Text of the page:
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Effects of message sensation value in bird flu TV stories on audience arousal and perception of story quality.

Although human beings are characterized as voracious information seekers, not all of us are "informavores" (Dennett, 1991). Research shows that individuals use mass media and attend to media messages for a variety of reasons and to fulfill very different needs (Blumler & Katz, 1974). With an explicit focus on message exposure as need-fulfillment, the activation theory of information exposure (Donohew, Lorch, & Duncan, 1980; Donohew, Lorch, & Palmgreen, 1998) underscores the importance of the need for stimulation in motivating individuals to attend to media messages. The thesis is that motivation to message exposure is driven by the need for stimulation rather than cognitive need for information alone (Donohew, 1990). Specifically, the theory proposes that sensation-seekers tend to view media stimuli to satisfy their desire for stimulation or arousal (Frankenberger, 2004; Stephenson, 2002). The generalization is that high arousal messages gain attention and is preferred by high-sensation seekers when attending to a message (Stephenson & Southwell, 2006).

The activation theory of information exposure was applied mostly in researching substance abuse among youth. The focus was on testing what kind of media campaign messages, such as public service announcements (PSAs), are most effective in persuading high-sensation seekers from using drugs. In this study, the activation theory of information exposure was applied in a different context--health communication about the threat of a bird flu pandemic in the United States.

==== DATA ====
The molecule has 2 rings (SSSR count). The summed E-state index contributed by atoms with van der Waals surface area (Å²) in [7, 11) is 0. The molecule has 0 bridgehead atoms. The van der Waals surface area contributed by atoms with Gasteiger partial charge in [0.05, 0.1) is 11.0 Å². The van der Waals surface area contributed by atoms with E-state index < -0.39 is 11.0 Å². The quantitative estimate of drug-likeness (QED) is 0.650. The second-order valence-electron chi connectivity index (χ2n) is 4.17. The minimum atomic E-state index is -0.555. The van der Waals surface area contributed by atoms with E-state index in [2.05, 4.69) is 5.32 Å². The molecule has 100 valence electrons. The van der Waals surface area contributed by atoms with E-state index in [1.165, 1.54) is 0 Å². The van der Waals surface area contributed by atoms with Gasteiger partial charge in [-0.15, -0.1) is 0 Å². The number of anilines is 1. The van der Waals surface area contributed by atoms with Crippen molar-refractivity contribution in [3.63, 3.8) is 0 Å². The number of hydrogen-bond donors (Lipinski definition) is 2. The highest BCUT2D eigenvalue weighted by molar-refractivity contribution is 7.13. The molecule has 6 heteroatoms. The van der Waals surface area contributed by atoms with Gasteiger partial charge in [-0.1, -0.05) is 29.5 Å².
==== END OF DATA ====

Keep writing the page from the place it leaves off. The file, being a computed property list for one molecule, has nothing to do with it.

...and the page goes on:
The threat of a bird-infected flu known as H5N1 (avian flu) pandemic has garnered attention from the news media in the past few years. Since 2003, a total of 407 people in 15 Asian African and European countries were infected; more than half of them (254) died. Over 200 million birds died or were destroyed. Just a couple of months into 2009, four deaths were reported in China. Fearing the virus may mutate and cause human-to-human infections, the World Health Organization (WHO) warns about a potential avian flu pandemic worldwide. In such a case, the pandemic will possibly kill 51 to 81 million people (WHO, 2009). Facing the threat, former President Bush unveiled a $7.1 billion emergency plan on November 2, 2005 to make antiviral drugs available for more Americans. By October 2008, US international support to fight the pandemic totaled $949 million (US Department of Health and Human Services, 2009). Thus, bird flu news stories provide a desirable context because the threat of a bird flu pandemic to America is real.

In past activation research, a great deal is known about the relations between message sensation value and sensation-seeking on outcome measures such as attention, arousal, fear, and behavior intention (Donohew, Palmgreen, & Duncan, 1980; Everett & Palmgreen, 1995; Lorch et al., 1994; Palmgreen, Donohew, Lorch, Hoyle, & Stephenson, 2001), but relatively little is known about the relations between message sensation value and viewer perception of media messages. Scholars have raised the question whether message sensation value in media messages may distract target audiences in communicating health threats (Stephenson & Southwell, 2006). They have a concern that some audience members may be stimulated by arousing messages but fail to get the message. Unfortunately, there is no research to address this concern to date.

To fill the gap, the dependent measures of message sensation value were expanded in this study by including perception of news stories. That is, how stories with varying levels of message sensation value in bird flu TV news stories were evaluated by the target audience. The perception of the stories focused on the dimensions of clarity, understandability, and professionalism. Practically, little is known about Americans' preparedness for a bird flu pandemic. How do Americans process bird flu news? Will they view bird flu as a serious threat to America after viewing the bird flu news stories? And will they likely seek information to get prepared as a result of exposure to the stories? Findings will provide valuable information for public health agencies in policymaking.